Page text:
In 1597 James VI of Scotland began work on Basilikon Doron. This manual on the powers of a king, was written in the form of a letter to his four-year old son, Henry Frederick. This document provides general guidelines to follow to be a good monarch. James argues that a king should govern with justice and equality. He should also invite foreign merchants into the country and base the currency on gold and silver to help the economy grow. James also stated that to be a good monarch he must be well acquainted with his subjects and therefore it would be wise to visit all kingdoms every three years. He also told his son that he should choose a wife that shared the same religion. (33)

James used this document to reinforce the idea that kings were appointed by God and ruled in his name. The Divine Rights of Kings theory had been developed by the French philosopher, Jean Bodin in his book, The Six Books of the Republic (1576). Although he was a Roman Catholic he was critical of papal authority over governments and argued that this abuse of power had helped produce the Protestant Reformation. Bodin believed that the strong central control of a national monarchy would reduce religious conflict. (34)

James explored this idea in more detail in The True Law of Free Monarchies (1598). He rejected the idea that Pope Clement VIII should have any power over his government. James claimed that "kings are justly called gods, for that they exercise a manner or resemblance of divine power upon earth... They make and unmake their subjects; they have power of raising and casting down, of life and of death, judges over all their subjects and yet accountable to none but God only." (35)

King of England

On 24th March, 1603, Archbishop John Whitgift was instructed to visit Queen Elizabeth. The seventy-three year old head of the church knelt by her bed and prayed. After about 30 minutes he attempted to get up but she made a sign that suggested he carried on praying. He did so for another half-hour and when he attempted to rise, the Queen gestured with her hand to keep on the floor. Eventually, she sank into unconsciousness and he was allowed to leave the room. She died later that evening. (36)

It was Robert Cecil who read out the proclamation announcing James as the next king of England on the day Elizabeth died, first at Whitehall and then at the gates to the City of London. The following day James wrote from Edinburgh informally confirming all the privy council in their positions, adding in his own hand to Cecil, "How happy I think myself by the conquest of so wise a councillor I reserve it to be expressed out of my own mouth unto you". (37)

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Cecil remained in London for a short time, to ascertain that there was no outbreak of trouble in the capital or elsewhere over the change of dynasty, and also to make arrangements for Elizabeth's funeral. (38) On Thursday 28th April, a procession of more than a thousand people made its way from Whitehall to Westminster Abbey. "Led by bell-ringers and knight marshals, who cleared the way with their gold staves, the funeral cortege stretched for miles. First came 260 poor women... Then came the lower ranking servants of the royal household and the servants of the nobles and courtiers. Two of the Queen's horses, riderless and covered in black cloth, led the bearers of the hereditary standards... The focal point of the procession was the royal chariot carrying the Queen's hearse, draped in purple velvet and pulled by four horses... On top of the coffin was the life-size effigy of Elizabeth... Sir Walter Raleigh and the Royal Guard walking five abreast, brought up the rear, their halberds held downwards as a sign of sorrow." (39)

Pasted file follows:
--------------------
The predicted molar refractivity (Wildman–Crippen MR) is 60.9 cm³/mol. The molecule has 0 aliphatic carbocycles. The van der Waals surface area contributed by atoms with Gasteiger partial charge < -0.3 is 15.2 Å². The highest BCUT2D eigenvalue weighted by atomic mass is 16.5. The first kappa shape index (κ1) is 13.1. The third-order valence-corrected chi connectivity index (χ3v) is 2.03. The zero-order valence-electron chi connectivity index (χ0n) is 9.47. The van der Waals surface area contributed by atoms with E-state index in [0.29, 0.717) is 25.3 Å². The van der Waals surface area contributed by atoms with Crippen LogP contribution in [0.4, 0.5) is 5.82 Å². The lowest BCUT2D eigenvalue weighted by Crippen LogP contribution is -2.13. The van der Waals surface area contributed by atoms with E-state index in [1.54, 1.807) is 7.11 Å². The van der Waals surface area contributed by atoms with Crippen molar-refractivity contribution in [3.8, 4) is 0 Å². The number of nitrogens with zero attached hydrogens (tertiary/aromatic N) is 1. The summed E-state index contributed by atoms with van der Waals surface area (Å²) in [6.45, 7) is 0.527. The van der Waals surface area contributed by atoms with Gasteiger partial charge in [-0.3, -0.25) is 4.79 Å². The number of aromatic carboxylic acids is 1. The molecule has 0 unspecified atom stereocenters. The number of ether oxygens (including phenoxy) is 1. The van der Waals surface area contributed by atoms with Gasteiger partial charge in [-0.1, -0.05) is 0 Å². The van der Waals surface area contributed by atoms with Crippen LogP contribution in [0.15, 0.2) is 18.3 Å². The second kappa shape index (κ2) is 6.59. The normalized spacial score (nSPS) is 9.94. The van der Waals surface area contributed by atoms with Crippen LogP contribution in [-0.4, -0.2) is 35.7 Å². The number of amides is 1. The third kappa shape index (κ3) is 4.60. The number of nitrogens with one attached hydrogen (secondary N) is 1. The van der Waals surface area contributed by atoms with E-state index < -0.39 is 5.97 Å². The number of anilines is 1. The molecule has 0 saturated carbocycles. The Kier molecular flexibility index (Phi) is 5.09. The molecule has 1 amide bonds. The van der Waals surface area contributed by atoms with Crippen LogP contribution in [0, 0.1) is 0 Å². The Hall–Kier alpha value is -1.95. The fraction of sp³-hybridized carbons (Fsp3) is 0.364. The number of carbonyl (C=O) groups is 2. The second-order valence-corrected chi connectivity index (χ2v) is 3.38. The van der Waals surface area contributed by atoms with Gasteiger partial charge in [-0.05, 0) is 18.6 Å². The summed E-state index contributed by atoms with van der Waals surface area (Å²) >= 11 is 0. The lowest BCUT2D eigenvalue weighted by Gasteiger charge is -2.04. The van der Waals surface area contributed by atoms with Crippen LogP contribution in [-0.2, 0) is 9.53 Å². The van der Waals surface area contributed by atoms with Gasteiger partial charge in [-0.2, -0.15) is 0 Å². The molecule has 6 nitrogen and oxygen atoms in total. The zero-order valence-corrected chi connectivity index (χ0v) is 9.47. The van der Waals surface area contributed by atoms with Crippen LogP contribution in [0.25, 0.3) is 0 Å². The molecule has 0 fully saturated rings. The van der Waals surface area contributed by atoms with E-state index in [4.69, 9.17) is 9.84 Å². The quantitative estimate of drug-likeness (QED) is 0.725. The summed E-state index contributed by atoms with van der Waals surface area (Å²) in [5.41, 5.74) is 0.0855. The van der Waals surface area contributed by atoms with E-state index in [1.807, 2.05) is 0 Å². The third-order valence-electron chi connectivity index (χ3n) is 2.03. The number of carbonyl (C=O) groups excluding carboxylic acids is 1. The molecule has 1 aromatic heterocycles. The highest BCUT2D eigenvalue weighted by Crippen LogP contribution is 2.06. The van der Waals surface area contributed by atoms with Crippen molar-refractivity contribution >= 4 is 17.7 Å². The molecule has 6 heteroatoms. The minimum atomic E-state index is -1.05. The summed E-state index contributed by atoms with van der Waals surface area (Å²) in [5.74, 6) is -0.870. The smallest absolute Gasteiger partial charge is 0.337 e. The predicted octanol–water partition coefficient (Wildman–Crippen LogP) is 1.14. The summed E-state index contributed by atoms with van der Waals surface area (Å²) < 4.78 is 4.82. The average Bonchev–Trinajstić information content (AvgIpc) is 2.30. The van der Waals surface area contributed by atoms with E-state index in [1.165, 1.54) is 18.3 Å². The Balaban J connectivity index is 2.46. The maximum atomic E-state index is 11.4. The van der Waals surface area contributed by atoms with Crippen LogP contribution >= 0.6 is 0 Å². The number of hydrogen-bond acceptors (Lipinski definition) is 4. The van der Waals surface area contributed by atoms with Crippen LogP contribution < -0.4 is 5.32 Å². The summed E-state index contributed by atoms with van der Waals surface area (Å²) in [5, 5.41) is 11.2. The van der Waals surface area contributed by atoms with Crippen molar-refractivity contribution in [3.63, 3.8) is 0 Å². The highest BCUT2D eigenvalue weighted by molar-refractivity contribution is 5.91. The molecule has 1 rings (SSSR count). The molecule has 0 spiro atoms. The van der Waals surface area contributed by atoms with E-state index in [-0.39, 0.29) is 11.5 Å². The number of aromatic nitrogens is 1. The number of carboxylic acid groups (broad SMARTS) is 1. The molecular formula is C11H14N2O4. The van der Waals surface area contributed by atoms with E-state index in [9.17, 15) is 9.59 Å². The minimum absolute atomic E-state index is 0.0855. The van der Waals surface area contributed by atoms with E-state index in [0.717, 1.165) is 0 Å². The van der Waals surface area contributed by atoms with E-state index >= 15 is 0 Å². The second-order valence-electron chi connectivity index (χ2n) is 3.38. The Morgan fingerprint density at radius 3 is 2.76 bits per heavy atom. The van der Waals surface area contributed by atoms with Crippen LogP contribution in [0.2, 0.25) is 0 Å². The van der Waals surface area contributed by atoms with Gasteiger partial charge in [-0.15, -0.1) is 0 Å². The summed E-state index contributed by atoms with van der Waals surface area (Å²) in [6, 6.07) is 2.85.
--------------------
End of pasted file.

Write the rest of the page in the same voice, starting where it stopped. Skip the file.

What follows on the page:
King James, aged thirty-seven, left for England on 26th March 1603. When he arrived at York his first act was to write to the English Privy Council for money as he was deeply in debt. His demands were agreed as they were anxious to develop a good relationship with their king who looked like a promising new leader. "James's quick brain, his aptitude for business, his willingness to take decisions, right or wrong, were welcome enough after Elizabeth's tedious procrastination over trifles. They were charmed, too, by his informal bonhomie." (40)

Discussions began on the way that the two kingdoms would unite. The English view was that Scotland should be incorporated into England, the Scottish that the two kingdoms should be equal partners. The historian, Sir Robert Cotton, produced a pamphlet where he attempted to justify the union of the two countries. It was "a treatise extolling the name of Britain; as in the past smaller kingdoms had joined to become the kingdoms of England, France, and Spain, so now the smaller kingdoms within the British Isles would come together under the ancient name of Britain." (41)

When he opened his first Parliament in March 1604 James reminded members that he was the descendant of the royal houses of both York and Lancaster. "But the union of these two princely houses is nothing comparable to the union of two ancient and famous kingdoms, which is the other inward peace annexed to my person." One member of Parliament, Sir Christopher Pigott, made it quite clear that he was opposed to a union of the two countries. He told the House of Commons the Scots were "beggars, rebels and traitors" who had murdered all the kings. James was furious and ordered him to be sent to the Tower of London. (42)